I will say this, without the advice of my online buddies, I just might be wearing an accidental inappropriate dress. 
 If you've been hanging around this blog for a while, then you know needle felting clothing is my jam. If you are interested in learning more, I've got tons of info on this hear blog, including how-to videos. Just use that search bar thingie over to your right and you'll find all sorts of needle felting information.
 Of course, now that my art room is an explosion of rainbows, it makes a pretty sweet backdrop for photos. I was getting a lil tired of standing in front of that giant painting in our house anyway. 
 There are still little parts that I could go back and tweak. Places where the lines aren't as smooth as I would like. When I run it through my needle felting machine, that thing is kind of a monster as it just kind of chews the fabric. It's not for delicate work and sometimes things get moved around a pinch. 
 But I'm not one of those artists who goes back and reworks something. When I say done, it's done...and I'm all WHAT'S NEXT?! Not sure yet...but I know it won't have a paintbrush in an unfortunate place! 

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Saturday, February 3, 2018

In the Art Room: Romero Britto-Inspired Hearts in First grade!

Hey, y'all! This blog post is brought to you by my (and my students!) newfavorite things:

* Bingo Dotters (Daubers?) filled with India ink

We had a blast with this lesson. So much so that when I shared on my Instagram, I got lots of questions. I thought I'd create a short video tutorial for your and your kiddos! Here you go:

Please pardon my nasally voice as I'm currently losing a fight with a head cold. I blame the children.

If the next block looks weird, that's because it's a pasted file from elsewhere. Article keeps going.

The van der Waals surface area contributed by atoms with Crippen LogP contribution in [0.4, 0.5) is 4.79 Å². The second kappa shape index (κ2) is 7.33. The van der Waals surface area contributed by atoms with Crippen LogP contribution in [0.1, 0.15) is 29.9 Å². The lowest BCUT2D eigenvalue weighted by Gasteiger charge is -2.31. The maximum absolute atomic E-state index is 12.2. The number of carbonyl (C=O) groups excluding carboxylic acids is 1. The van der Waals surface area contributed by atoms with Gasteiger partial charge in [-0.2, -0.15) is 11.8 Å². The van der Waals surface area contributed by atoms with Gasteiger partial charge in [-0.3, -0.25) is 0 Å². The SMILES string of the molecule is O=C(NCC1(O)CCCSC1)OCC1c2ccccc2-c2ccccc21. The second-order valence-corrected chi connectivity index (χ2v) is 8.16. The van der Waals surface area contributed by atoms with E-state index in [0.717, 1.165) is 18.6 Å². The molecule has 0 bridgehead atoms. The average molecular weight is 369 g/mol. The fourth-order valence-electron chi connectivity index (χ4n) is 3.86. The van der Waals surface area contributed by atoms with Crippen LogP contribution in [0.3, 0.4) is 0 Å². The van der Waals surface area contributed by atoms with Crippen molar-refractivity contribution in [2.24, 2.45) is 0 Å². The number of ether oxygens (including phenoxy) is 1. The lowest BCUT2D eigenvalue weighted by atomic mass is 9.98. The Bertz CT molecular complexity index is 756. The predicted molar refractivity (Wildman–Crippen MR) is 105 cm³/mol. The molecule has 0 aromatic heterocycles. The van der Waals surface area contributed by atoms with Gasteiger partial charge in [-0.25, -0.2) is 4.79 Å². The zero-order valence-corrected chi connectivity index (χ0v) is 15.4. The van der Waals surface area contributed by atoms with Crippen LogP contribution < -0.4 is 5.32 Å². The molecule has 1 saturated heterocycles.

I have 30 minute art classes with my wee-ones. We managed to crank these out even after watching a video about Britto and reviewing lines, shapes and patterns. I was so loving the direction they were going so far.
 The following art class, we learned all about bleeding tissue paper magic. This had the kids very excited. I encouraged them to use either warm or cold colors in each section. Some did and some didn't. It's first grade, y'all. They do what they want. 

 These hearts are HUGE. We created them on 18" squares. So, by the third art class, some had a little bit more tissue-papering to do and some did not. So I introduced the idea of the paint sticks. I really let the kids do what they wanted in the background...it was a new medium for them and I really wanted to see what they would come up with.
 By our fourth and final 30 minute art class, I still had some kids wrapping up their masterpieces. My early finishers set to work with their paint makers. They added pattern to GIANT hearts that I drew on multi colored bulletin board paper.
 I hot glued their giant hearts together and added them to our heart display!
 Ugh, still need to get some signage up there!
Such a fun lesson, I had to share! Have fun!
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Tuesday, January 30, 2018

How to Teach Paper Weaving!

I'll never forget my first year teaching. It was: wonderful, traumatizing, exciting, nerve-wracking and, most of all, a HUGE learning curve! I'll never forget seeing "weaving" in my first grade curriculum and breaking into a sweat. I'd gotten a C in fibers in college (which is so funny as fibers are my favorite thing!) BECAUSE OF MY WEAVING! When warping that big ole loom, I missed a couple of warps. Instead of going back and fixing my mistake, I thought, "eh, that professor will never notice." Little did I know that it'd leave a huge run all the way down the length of my weaving that seemed to scream, "THIS SLACKER DESERVES A C!" And a C I got.

I remember introducing weaving to my first graders that year and a boy named Jonathan shouted out, "Weaving's for GIRLS and I ain't doing it!" It was then that I realized I had to make weaving (and teaching in general) fun, silly, wacky and engaging. For all my learners, boys and girls. The thing is, he turned out to be my best weaving and biggest fan of the medium. As most boys do!

Introducing kids to weaving is something that I've been doing now for 18 years...and this lesson hasn't changed all that much. I read the same book, show them how to make a loom on the first day and we weave on the next. I know so many teachers struggle with weaving. The key is, introducing them to weaving with a simple paper weaving. Once they understand the concept, they'll take off like a weavin' rocket ship.